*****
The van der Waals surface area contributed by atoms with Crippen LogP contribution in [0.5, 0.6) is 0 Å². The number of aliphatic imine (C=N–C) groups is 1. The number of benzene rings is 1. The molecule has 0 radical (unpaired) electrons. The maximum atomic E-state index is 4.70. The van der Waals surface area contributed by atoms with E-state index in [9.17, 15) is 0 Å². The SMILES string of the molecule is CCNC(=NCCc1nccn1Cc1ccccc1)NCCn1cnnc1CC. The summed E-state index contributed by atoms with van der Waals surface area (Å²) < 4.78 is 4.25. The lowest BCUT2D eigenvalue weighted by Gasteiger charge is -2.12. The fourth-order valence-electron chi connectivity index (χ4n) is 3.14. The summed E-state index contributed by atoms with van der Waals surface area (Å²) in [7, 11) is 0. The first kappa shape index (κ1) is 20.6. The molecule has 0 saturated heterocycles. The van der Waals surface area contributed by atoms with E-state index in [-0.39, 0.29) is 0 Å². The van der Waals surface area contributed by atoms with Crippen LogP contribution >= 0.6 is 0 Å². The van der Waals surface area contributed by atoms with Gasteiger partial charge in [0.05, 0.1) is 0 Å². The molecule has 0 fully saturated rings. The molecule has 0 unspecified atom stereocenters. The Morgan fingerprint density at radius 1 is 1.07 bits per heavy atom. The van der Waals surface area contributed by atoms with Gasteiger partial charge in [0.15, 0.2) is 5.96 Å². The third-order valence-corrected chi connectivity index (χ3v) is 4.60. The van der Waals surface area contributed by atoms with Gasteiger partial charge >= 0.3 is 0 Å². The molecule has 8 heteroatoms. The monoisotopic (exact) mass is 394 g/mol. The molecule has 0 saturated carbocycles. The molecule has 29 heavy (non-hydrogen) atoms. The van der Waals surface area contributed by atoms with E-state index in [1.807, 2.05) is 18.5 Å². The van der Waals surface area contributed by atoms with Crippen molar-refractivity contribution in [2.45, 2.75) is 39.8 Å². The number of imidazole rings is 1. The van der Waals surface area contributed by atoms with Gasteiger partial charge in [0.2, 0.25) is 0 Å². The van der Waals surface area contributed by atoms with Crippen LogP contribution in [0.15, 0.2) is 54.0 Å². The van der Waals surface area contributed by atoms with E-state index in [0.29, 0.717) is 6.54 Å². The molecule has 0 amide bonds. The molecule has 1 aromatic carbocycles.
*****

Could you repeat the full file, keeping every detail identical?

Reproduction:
The van der Waals surface area contributed by atoms with Crippen LogP contribution in [0.5, 0.6) is 0 Å². The number of aliphatic imine (C=N–C) groups is 1. The number of benzene rings is 1. The molecule has 0 radical (unpaired) electrons. The maximum atomic E-state index is 4.70. The van der Waals surface area contributed by atoms with E-state index in [9.17, 15) is 0 Å². The SMILES string of the molecule is CCNC(=NCCc1nccn1Cc1ccccc1)NCCn1cnnc1CC. The summed E-state index contributed by atoms with van der Waals surface area (Å²) < 4.78 is 4.25. The lowest BCUT2D eigenvalue weighted by Gasteiger charge is -2.12. The fourth-order valence-electron chi connectivity index (χ4n) is 3.14. The summed E-state index contributed by atoms with van der Waals surface area (Å²) in [7, 11) is 0. The first kappa shape index (κ1) is 20.6. The molecule has 0 saturated heterocycles. The van der Waals surface area contributed by atoms with E-state index in [-0.39, 0.29) is 0 Å². The van der Waals surface area contributed by atoms with Crippen LogP contribution >= 0.6 is 0 Å². The van der Waals surface area contributed by atoms with Gasteiger partial charge in [0.05, 0.1) is 0 Å². The molecule has 0 fully saturated rings. The molecule has 0 unspecified atom stereocenters. The Morgan fingerprint density at radius 1 is 1.07 bits per heavy atom. The van der Waals surface area contributed by atoms with Gasteiger partial charge in [0.15, 0.2) is 5.96 Å². The third-order valence-corrected chi connectivity index (χ3v) is 4.60. The van der Waals surface area contributed by atoms with Gasteiger partial charge >= 0.3 is 0 Å². The molecule has 8 heteroatoms. The monoisotopic (exact) mass is 394 g/mol. The molecule has 0 saturated carbocycles. The molecule has 29 heavy (non-hydrogen) atoms. The van der Waals surface area contributed by atoms with E-state index in [1.807, 2.05) is 18.5 Å². The van der Waals surface area contributed by atoms with Crippen molar-refractivity contribution in [2.45, 2.75) is 39.8 Å². The number of imidazole rings is 1. The van der Waals surface area contributed by atoms with Gasteiger partial charge in [0.2, 0.25) is 0 Å². The van der Waals surface area contributed by atoms with Crippen LogP contribution in [0.15, 0.2) is 54.0 Å². The van der Waals surface area contributed by atoms with E-state index in [0.29, 0.717) is 6.54 Å². The molecule has 0 amide bonds. The molecule has 1 aromatic carbocycles.